While other may argue that there are any number of efficient ways to update map databases, there are simply more casual users than there are or ever will be professional map data researchers. We should expect that local users will find errors in the databases before researchers and might be a fertile source of information of “directional” use in updating and increasing the accuracy of navigation databases.
Next, because the users have local interests and local knowledge, it is likely that they will know of or discover local information that has been missed by or is simply unavailable to the professional (like that great new bistro that open on Forbes this week – or the overpass that dropped during this morning’s earthquake).
We should not think about User Generated Content only as something that could be used to correct data already present in navigation database, but as a method of expanding both the coverage and comprehensiveness of navigation databases. Users of navigation systems have interests far wider than map researchers. As an example, consider their knowledge in terms of points of interest, new business, or closed businesses – that is in finding the types of information that has always been hard to collect due both to the life cycle and uniquely local nature of these types of data. I suppose, now that I have stopped to think about it, that the maps and POI data shown by Navteq and TeleAtlas show their view of the world taken from a daytime snapshot. Those vans and drivers don’t work at night and the data they have may not reflect how your city really works after dark!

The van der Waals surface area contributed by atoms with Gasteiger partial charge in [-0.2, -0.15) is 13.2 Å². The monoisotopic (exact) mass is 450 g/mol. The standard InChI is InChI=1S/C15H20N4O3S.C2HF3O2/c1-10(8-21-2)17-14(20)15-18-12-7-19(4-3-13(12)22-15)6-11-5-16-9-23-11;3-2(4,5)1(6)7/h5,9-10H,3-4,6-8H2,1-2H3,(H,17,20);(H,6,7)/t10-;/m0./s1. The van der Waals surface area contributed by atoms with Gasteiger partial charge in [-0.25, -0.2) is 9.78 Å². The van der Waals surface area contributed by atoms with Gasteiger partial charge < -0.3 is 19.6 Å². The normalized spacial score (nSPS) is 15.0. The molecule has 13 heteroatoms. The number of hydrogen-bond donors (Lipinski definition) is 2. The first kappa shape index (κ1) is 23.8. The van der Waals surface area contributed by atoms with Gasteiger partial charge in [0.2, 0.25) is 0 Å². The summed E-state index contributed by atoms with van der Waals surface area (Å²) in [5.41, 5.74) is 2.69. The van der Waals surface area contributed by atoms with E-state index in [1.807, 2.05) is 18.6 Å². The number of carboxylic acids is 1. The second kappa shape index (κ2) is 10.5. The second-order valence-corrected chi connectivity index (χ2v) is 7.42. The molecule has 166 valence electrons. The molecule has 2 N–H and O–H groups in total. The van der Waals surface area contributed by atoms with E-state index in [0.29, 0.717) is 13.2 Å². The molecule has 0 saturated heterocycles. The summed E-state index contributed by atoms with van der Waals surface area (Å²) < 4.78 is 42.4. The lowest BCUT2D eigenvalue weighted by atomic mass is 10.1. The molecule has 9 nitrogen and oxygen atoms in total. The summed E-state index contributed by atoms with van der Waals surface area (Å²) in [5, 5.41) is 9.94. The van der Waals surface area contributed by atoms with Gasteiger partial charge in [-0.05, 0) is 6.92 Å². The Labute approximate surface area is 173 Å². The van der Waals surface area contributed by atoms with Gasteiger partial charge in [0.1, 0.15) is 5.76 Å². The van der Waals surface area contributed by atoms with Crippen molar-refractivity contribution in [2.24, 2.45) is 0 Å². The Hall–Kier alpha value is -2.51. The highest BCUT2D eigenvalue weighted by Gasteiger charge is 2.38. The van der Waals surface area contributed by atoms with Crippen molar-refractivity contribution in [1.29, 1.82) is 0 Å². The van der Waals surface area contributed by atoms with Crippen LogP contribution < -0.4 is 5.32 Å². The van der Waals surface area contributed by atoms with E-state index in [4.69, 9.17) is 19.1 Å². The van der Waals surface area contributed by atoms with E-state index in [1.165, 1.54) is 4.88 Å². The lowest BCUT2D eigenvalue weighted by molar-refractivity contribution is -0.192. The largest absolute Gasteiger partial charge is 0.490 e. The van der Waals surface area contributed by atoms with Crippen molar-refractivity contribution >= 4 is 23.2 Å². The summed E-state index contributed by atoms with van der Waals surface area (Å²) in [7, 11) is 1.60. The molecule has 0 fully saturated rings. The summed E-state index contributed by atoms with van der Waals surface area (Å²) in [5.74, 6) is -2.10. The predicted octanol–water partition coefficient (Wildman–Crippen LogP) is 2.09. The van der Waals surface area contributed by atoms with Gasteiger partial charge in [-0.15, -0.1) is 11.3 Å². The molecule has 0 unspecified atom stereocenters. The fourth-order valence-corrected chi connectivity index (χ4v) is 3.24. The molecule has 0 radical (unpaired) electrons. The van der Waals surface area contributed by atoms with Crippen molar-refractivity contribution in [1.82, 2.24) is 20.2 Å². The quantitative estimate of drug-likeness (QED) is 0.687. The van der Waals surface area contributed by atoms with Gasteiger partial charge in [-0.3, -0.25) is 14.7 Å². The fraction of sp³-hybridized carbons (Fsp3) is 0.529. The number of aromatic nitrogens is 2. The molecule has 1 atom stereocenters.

Perhaps most important (as well as something that current UGC systems for map updating miss), is James Surowiecki’s concept of the “Wisdom of Crowds”. I’m being liberal with his conclusions here but I think he would be comfortable with this thought: common local knowledge is often superior to the knowledge of specialists. An example would be the use of “local routes”. Most of us scratch our heads at the routes generated by navigation systems. Yes, they work, but all of us have said “…that’s not the way I’d get there”. It is local knowledge about traffic patterns, traffic light timings and route “efficiency” that create these types of differences in the paths that we drive and those that algorithms create based on the data available to them.